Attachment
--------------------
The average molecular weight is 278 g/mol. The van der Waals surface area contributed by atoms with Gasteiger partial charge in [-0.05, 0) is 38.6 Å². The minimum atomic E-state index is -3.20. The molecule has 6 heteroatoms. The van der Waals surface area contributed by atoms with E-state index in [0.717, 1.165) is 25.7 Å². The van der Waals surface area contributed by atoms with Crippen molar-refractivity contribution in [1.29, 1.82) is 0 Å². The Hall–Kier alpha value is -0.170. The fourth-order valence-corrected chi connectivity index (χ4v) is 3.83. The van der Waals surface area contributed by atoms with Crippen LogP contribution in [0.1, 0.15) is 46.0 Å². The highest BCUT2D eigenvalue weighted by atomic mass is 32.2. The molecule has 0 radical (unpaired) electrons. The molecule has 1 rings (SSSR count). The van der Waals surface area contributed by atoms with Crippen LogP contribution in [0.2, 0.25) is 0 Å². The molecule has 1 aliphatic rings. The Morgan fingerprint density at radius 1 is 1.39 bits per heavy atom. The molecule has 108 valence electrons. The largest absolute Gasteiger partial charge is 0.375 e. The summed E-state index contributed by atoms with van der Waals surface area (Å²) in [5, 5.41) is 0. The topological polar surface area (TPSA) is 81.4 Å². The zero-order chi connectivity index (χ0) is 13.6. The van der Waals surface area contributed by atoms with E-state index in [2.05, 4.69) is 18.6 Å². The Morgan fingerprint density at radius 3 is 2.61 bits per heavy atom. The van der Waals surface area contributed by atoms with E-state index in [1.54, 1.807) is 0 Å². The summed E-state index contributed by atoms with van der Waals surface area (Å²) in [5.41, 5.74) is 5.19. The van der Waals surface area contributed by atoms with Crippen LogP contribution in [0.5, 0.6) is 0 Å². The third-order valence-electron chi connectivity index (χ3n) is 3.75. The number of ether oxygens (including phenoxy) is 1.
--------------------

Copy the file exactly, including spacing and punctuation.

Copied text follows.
The average molecular weight is 278 g/mol. The van der Waals surface area contributed by atoms with Gasteiger partial charge in [-0.05, 0) is 38.6 Å². The minimum atomic E-state index is -3.20. The molecule has 6 heteroatoms. The van der Waals surface area contributed by atoms with E-state index in [0.717, 1.165) is 25.7 Å². The van der Waals surface area contributed by atoms with Crippen molar-refractivity contribution in [1.29, 1.82) is 0 Å². The Hall–Kier alpha value is -0.170. The fourth-order valence-corrected chi connectivity index (χ4v) is 3.83. The van der Waals surface area contributed by atoms with Crippen LogP contribution in [0.1, 0.15) is 46.0 Å². The highest BCUT2D eigenvalue weighted by atomic mass is 32.2. The molecule has 0 radical (unpaired) electrons. The molecule has 1 rings (SSSR count). The van der Waals surface area contributed by atoms with Crippen LogP contribution in [0.2, 0.25) is 0 Å². The molecule has 1 aliphatic rings. The Morgan fingerprint density at radius 1 is 1.39 bits per heavy atom. The molecule has 108 valence electrons. The largest absolute Gasteiger partial charge is 0.375 e. The summed E-state index contributed by atoms with van der Waals surface area (Å²) in [5, 5.41) is 0. The topological polar surface area (TPSA) is 81.4 Å². The zero-order chi connectivity index (χ0) is 13.6. The van der Waals surface area contributed by atoms with E-state index in [2.05, 4.69) is 18.6 Å². The Morgan fingerprint density at radius 3 is 2.61 bits per heavy atom. The van der Waals surface area contributed by atoms with E-state index in [1.54, 1.807) is 0 Å². The summed E-state index contributed by atoms with van der Waals surface area (Å²) in [5.41, 5.74) is 5.19. The van der Waals surface area contributed by atoms with Crippen LogP contribution in [0.5, 0.6) is 0 Å². The third-order valence-electron chi connectivity index (χ3n) is 3.75. The number of ether oxygens (including phenoxy) is 1.